Unlike the ones in the New York village, the show's surprises are welcome.
The new FOX show would be worth watching for the Headless Horseman alone. He
moves with the fluidity of a decapitated Terminator: oddly confident, despite an
apparent lack of capacity for emotion.
And then we meet a villain who's scarier than he is. Way to keep us on our
toes, "Sleepy Hollow." The show, debuting Monday night on FOX, comes from "Star
Trek" vets Alex Kurtzman and Roberto Orci, as well as Len Wiseman
("Underworld") and Phillip Iscove.
It doesn't yet have the urgency of a series you just have to see — nothing
this season does — but you could do a lot worse if you're looking for a fix of
good-looking people trying to prevent the apocalypse.
The first is Ichabod Crane (Tom Mison), handsomer than you may
remember from Disney's "Sleepy Hollow" cartoon. We meet him in the midst of the
Revolutionary War, as he separates a Hessian from his head. Crane is British but
has joined the Americans because their cause is so obviously just.
As Crane goes to sleep in a cave, the show does its first story mash: He
wakes up Rip Van Winkle after two-and-a-half centuries, in the modern age. His
Hessian rival co-opts another story, one of the most popular: He comes back as
one of the Four Horsemen of the Apocalypse.
Apparently, Gen. George Washington was not only trying to shake off the
monarchy but also prevent the end of the world. Crane resumes his mission in the
modern age with help from Sleepy Hollow police Lt. Abbie Mills (Nicole Beharie),
who's about to leave for the FBI.
She's black, he's white, he's a guy, she's a lady, he's from the 18th
century, she's not. They have things to talk about, and to the show's credit,
they do. There's a surprisingly frank talk about the changing roles of women and
African-Americans throughout our history. Crane proves to be a forward-thinking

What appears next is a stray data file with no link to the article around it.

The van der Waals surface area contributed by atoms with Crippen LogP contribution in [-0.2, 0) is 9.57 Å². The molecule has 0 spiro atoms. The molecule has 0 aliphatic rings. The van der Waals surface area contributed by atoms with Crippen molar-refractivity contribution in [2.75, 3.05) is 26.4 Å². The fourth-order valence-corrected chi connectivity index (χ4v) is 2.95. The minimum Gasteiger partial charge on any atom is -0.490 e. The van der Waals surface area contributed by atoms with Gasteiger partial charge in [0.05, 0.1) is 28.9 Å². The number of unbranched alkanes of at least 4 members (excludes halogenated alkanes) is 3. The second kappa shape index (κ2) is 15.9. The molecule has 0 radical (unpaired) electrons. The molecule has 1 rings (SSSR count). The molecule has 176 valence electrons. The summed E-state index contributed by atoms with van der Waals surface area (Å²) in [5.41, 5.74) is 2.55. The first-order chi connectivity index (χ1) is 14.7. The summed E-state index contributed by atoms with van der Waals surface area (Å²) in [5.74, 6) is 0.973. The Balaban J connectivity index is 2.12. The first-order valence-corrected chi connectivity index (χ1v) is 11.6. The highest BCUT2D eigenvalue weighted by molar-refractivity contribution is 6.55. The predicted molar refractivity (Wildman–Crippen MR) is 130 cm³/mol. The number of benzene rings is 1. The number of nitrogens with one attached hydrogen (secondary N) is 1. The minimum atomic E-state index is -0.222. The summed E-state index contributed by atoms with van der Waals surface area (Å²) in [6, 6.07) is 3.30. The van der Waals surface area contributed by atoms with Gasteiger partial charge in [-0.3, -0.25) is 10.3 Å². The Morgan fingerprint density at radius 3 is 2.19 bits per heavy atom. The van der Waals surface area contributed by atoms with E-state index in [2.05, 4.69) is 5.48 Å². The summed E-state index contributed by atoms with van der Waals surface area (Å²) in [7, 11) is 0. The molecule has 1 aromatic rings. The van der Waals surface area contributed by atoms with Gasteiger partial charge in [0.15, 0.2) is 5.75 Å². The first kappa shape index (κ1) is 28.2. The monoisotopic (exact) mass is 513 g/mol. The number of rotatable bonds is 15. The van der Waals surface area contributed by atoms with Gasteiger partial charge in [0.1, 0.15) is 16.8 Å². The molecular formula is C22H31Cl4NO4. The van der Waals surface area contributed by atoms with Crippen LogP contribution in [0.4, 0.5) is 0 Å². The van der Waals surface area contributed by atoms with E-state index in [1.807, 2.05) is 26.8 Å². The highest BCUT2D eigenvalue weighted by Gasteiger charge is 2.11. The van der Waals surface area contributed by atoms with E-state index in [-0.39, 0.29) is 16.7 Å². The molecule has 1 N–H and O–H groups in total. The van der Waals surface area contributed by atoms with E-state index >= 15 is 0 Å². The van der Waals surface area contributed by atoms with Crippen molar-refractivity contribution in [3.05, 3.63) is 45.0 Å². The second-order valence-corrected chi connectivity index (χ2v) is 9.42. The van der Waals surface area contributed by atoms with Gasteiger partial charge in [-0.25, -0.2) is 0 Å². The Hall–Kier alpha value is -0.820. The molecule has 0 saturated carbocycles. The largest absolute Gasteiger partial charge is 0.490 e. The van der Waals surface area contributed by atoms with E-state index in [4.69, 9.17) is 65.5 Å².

He's also quick on the draw when it comes to technology. We're spared too
much of him figuring out how phones and cars work. He's a soldier on a mission,
so he adapts. There's a Headless Horseman out there. The Horseman's a fast
study, too: He proves adept with a range of new killing machines.
About midway through, the pilot seems ready to settle into an "X-Files" dynamic: Abby is the sensible Scully and Ichabod
the wild-card Mulder. But then another smart thing happens: She turns out to
have a backstory nearly as wild as his. And as scary as his nemesis may be, hers
One reason the pilot works as well as it does it the way it flips the
expected audience surrogate. We begin with Ichabod, not Abby, so we don't see
him as the weirdo he is. We begin to feel like we know Abby — Clarice Starling
type, ready to blow this town — until we find out why she's the only one who
takes Ichabod at his word.
Beharie, recently seen in "42," sells her character beautifully. We relate to
her, even while we're a little in awe. Mison, meanwhile, winks at us just
And does he wink at Abby? Not yet. He has a wife (Katia Winter) trapped in
some kind of limbo.
Lest things get too simple.
What did you think of Monday's series premiere of "Sleepy Hollow" on
FOX? Tell us at MSN TV on Facebook and Twitter.
A good amount of creative license has been taken to portray Ichabod Crane as a brave soldier of the Revolution and link him eternally to the Headless Horseman. It worked for me. It was a good plot to start the series.
I actually enjoyed it more that I thought I would. I was certain it was going to be a stinker, but it wasn't half bad... of course, that eye candy they've got as Crane doesn't hurt, either. ;-) *growl!*
Told primarily in Sondheim's own words, this documentary is a highly personal profile of a great American artist as revealed through the creation and performance of six of his iconic songs. "'Six by Sondheim" premieres Monday, Dec. 9, at 9 p.m. ET/PT on HBO.